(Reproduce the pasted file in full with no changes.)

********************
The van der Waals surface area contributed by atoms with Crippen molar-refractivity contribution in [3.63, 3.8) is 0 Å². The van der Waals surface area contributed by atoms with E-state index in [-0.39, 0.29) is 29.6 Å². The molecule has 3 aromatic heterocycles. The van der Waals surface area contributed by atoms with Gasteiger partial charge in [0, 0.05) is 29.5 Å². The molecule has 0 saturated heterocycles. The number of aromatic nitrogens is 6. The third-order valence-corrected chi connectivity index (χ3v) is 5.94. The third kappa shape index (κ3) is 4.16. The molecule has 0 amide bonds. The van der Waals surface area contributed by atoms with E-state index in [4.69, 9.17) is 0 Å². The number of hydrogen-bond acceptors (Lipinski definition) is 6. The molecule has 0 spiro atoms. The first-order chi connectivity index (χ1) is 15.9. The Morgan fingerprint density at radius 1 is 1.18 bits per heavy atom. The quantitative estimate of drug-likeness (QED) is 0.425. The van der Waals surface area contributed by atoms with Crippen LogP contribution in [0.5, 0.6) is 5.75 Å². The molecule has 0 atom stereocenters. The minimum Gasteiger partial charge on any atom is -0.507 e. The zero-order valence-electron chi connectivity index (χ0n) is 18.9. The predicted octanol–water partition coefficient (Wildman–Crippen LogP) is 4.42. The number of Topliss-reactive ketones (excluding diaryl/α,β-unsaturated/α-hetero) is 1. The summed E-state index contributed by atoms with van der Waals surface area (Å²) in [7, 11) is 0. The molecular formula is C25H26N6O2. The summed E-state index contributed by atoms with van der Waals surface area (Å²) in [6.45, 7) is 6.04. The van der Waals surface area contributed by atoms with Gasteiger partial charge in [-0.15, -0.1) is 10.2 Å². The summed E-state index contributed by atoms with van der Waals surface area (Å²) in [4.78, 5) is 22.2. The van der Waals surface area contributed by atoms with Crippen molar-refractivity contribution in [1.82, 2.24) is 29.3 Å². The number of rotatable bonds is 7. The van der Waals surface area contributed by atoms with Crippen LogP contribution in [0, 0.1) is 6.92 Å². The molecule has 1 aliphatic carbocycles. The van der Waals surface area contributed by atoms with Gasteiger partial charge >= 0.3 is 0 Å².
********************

The van der Waals surface area contributed by atoms with Crippen molar-refractivity contribution in [3.63, 3.8) is 0 Å². The van der Waals surface area contributed by atoms with E-state index in [-0.39, 0.29) is 29.6 Å². The molecule has 3 aromatic heterocycles. The van der Waals surface area contributed by atoms with Gasteiger partial charge in [0, 0.05) is 29.5 Å². The molecule has 0 saturated heterocycles. The number of aromatic nitrogens is 6. The third-order valence-corrected chi connectivity index (χ3v) is 5.94. The third kappa shape index (κ3) is 4.16. The molecule has 0 amide bonds. The van der Waals surface area contributed by atoms with E-state index in [4.69, 9.17) is 0 Å². The number of hydrogen-bond acceptors (Lipinski definition) is 6. The molecule has 0 spiro atoms. The first-order chi connectivity index (χ1) is 15.9. The Morgan fingerprint density at radius 1 is 1.18 bits per heavy atom. The quantitative estimate of drug-likeness (QED) is 0.425. The van der Waals surface area contributed by atoms with Crippen LogP contribution in [0.5, 0.6) is 5.75 Å². The molecule has 0 atom stereocenters. The minimum Gasteiger partial charge on any atom is -0.507 e. The zero-order valence-electron chi connectivity index (χ0n) is 18.9. The predicted octanol–water partition coefficient (Wildman–Crippen LogP) is 4.42. The number of Topliss-reactive ketones (excluding diaryl/α,β-unsaturated/α-hetero) is 1. The summed E-state index contributed by atoms with van der Waals surface area (Å²) in [7, 11) is 0. The molecular formula is C25H26N6O2. The summed E-state index contributed by atoms with van der Waals surface area (Å²) in [6.45, 7) is 6.04. The van der Waals surface area contributed by atoms with Gasteiger partial charge in [-0.15, -0.1) is 10.2 Å². The summed E-state index contributed by atoms with van der Waals surface area (Å²) in [4.78, 5) is 22.2. The van der Waals surface area contributed by atoms with Crippen molar-refractivity contribution in [1.82, 2.24) is 29.3 Å². The number of rotatable bonds is 7. The van der Waals surface area contributed by atoms with Crippen LogP contribution in [0, 0.1) is 6.92 Å². The molecule has 1 aliphatic carbocycles. The van der Waals surface area contributed by atoms with Gasteiger partial charge >= 0.3 is 0 Å².